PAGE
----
What is the Hand Under Hand? Should We Stop Hand Over Hand?

What is Hand UNDER Hand?

First: let’s discuss Hand OVER Hand.   

Hand OVER Hand: a therapy technique often taught in undergraduate and graduate programs as a way to “help” students complete tasks.  

Recently, autistic adovcates have pointed out that this may be a harmful technique. An article in the ASHA Leader from October of 2020 explains why this practice should change and offers ideas for alternatives.  It was compiled by Autistic SLPs Rachel Dorsey, Hillary Crow, and Caroline Gaddy.  Be sure to check out Putting Autistic Voices at the Forefront of Care.


The article highlights the importance of Autonomy: 

By respecting our clients’ choices, we foster mutual trust and rapport,
value their freedom to express themselves, protect them from potential
abuse, encourage independence, and support self-determination. When we
validate our clients’ self-advocacy, we recognize their humanity.

Are there any cases that are acceptable for using Hand OVER hand?   Yes: Safety.  Parents teaching and cuing skills within the home setting.  We might also consider if a child or adult is requesting assistance and desires help in this way.  That would be different than an adult grabbing hands without consent.  

What do I do for children who have motor delays or are required to do certain things, but refuse (example: washing hands at school)?  Try to model alongside the child.  Add visuals and use social stories and videos to teach skills without forcing the child to comply physically.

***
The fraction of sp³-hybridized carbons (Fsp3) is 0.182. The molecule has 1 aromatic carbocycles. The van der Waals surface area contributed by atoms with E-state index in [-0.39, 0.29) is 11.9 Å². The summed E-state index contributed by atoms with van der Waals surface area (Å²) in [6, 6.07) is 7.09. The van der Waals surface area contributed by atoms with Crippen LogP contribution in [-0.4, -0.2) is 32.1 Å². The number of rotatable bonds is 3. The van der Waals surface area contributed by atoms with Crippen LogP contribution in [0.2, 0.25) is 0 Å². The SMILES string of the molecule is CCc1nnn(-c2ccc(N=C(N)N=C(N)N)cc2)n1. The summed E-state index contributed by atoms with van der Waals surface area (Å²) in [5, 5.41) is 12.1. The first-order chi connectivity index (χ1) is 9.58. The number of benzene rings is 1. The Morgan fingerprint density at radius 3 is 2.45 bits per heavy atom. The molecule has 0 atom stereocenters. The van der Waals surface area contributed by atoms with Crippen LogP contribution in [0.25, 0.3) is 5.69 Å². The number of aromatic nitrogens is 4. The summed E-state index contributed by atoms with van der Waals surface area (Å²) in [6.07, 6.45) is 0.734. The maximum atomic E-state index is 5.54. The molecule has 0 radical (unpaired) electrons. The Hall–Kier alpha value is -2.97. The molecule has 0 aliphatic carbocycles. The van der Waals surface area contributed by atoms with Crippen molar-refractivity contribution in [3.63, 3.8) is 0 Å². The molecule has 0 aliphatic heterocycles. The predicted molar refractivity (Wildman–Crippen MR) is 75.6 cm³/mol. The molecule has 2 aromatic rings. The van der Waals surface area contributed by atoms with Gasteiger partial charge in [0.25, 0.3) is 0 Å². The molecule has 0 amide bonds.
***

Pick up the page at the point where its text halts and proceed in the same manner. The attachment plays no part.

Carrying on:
Hand UNDER Hand: a therapy technique that places the student’s hand on top of the therapist or helper.  This allows the student to move their hand at will and remove their hand if uncomfortable. It is suggested that this type of movement is more effective at teaching the student what the movement feels like than grabbing the student’s hand and moving it for them.


This article teaches the application of Hand UNDER Hand.  Hand-Under-Hand Prompting by C.J. Fields  

Tips and Tricks 

1) Ask for Permission First

2) Make Sure the Student’s Hand is on Top

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My name is Elizabeth Hepler and I’ve been a practicing Speech-Language Pathologist since 2005.  I am the mother of four great kids. Our household is neurodiverse: ADHD, Autism, Gifted, and more!

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